Economy

Leading Economic Indicators Continue to Point to Upbeat Outlook Next Year

The Conference Board said that the Leading Economic Index (LEI) rose 0.6 percent in November, extending the 0.6 percent increase in October. The LEI has grown 3.6 percent over the past six months, hopefully predicting healthy growth in the U.S. economy over the coming months. In November, strength in manufacturing new orders was one of the larger contributors to the LEI, adding 0.21 percentage points to the headline figure. Other positive elements included the average workweek for production workers, the stock market, consumer confidence, favorable credit conditions and the interest rate spread. (continue reading…)

VN:F [1.9.22_1171]
Rating: 0.0/5 (0 votes cast)


Philly Fed: Manufacturing Activity Remained Strong in December

The Federal Reserve Bank of Philadelphia said that manufacturing activity remained strong in December. While the composite index dropped from 40.8 in November to 24.5 in December, that figure continues to reflect healthy gains in demand and output. The November data points were outliers in terms of their strength, with December’s report reflecting figures that were closer to the average of the second half of 2014 (27.0). Manufacturers in the Philly Fed region have cited marked improvements since the first half, when the composite index contracted in February and averaged just 10.3 over the first six months of the year. (continue reading…)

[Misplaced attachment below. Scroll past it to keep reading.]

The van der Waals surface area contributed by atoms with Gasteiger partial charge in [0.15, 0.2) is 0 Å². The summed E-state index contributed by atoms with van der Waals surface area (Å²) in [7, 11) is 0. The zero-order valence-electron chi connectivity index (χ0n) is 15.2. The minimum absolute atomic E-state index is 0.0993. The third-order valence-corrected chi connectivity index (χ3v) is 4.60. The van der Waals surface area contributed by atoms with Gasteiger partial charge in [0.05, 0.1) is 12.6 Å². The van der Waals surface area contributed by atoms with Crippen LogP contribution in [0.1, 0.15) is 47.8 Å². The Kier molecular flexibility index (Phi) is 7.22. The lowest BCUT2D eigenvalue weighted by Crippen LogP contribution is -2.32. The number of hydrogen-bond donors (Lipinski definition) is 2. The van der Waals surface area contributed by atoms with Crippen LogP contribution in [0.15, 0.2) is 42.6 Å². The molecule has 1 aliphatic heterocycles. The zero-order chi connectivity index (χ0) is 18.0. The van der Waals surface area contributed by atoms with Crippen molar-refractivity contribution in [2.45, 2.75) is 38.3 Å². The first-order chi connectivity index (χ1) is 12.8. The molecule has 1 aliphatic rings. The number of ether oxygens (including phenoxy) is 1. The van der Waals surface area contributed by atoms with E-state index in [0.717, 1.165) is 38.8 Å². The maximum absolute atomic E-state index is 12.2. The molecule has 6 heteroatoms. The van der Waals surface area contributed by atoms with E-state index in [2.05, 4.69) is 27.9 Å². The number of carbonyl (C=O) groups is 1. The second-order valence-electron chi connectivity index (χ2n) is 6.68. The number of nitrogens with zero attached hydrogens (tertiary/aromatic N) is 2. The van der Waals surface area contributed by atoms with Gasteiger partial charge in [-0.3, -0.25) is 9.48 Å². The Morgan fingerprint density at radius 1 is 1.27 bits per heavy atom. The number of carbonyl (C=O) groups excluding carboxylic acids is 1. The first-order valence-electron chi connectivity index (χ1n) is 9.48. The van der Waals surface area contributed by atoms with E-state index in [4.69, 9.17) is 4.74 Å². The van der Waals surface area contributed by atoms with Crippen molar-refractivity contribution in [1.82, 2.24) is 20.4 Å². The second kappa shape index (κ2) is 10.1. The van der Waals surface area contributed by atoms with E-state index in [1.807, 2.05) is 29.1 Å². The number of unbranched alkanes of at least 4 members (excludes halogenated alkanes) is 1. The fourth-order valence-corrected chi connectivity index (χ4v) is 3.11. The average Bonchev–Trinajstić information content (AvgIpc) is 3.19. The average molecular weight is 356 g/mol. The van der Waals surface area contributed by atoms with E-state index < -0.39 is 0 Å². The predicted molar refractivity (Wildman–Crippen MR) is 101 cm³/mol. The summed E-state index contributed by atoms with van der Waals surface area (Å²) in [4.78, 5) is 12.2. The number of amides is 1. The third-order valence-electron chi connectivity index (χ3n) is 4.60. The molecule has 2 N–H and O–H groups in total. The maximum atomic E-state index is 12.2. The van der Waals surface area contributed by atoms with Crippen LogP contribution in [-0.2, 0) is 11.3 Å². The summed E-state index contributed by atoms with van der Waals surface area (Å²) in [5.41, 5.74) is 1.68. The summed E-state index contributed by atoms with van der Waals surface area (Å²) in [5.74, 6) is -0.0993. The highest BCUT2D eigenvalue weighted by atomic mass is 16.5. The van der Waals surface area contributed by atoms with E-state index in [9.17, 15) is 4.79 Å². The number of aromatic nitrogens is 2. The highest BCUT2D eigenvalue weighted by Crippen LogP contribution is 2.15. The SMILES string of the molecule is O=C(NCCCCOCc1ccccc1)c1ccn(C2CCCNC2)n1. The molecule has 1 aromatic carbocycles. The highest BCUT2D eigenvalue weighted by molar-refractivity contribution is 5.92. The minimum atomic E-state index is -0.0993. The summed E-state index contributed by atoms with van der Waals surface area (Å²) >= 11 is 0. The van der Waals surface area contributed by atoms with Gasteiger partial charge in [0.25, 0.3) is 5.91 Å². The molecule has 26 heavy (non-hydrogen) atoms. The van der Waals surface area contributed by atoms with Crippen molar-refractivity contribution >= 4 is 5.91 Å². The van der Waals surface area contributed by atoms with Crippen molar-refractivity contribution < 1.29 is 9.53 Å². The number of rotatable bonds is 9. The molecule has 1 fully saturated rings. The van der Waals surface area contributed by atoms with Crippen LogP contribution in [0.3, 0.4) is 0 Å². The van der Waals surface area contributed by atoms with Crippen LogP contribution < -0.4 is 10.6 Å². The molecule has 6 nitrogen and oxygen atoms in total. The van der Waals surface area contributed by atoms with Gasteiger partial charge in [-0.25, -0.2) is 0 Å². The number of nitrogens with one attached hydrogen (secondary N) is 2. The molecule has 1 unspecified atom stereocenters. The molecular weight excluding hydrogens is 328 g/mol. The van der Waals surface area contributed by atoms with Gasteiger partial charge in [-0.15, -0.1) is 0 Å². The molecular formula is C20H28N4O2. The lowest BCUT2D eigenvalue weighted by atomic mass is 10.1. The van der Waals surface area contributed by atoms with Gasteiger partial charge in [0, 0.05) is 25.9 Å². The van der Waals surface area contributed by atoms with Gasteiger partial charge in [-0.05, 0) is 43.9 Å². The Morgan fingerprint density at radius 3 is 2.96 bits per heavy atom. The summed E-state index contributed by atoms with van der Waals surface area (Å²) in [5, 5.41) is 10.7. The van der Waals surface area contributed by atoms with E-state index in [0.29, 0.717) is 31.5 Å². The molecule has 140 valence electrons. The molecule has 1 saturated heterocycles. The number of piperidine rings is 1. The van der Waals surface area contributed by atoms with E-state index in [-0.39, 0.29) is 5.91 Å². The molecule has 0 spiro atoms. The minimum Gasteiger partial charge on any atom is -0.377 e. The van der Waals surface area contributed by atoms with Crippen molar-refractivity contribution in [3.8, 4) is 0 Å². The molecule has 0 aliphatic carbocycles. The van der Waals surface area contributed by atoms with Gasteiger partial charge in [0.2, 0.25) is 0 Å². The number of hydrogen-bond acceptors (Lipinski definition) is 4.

VN:F [1.9.22_1171]
Rating: 0.0/5 (0 votes cast)


Federal Reserve Says That It Can Be “Patient” in Normalizing Rates

The Federal Open Market Committee (FOMC) said that it can be “patient” in normalizing rates. The participants at its December 16–17 meeting cited progress in the overall economy, including “solid [labor market] gains and a lower unemployment rate.” Moreover, the Fed noted better consumer and business spending, with a moderate pace of economic growth overall. At the same time, the housing market’s recovery has been slow, and despite recent progress, labor markets remain underutilized. (continue reading…)

VN:F [1.9.22_1171]
Rating: 0.0/5 (0 votes cast)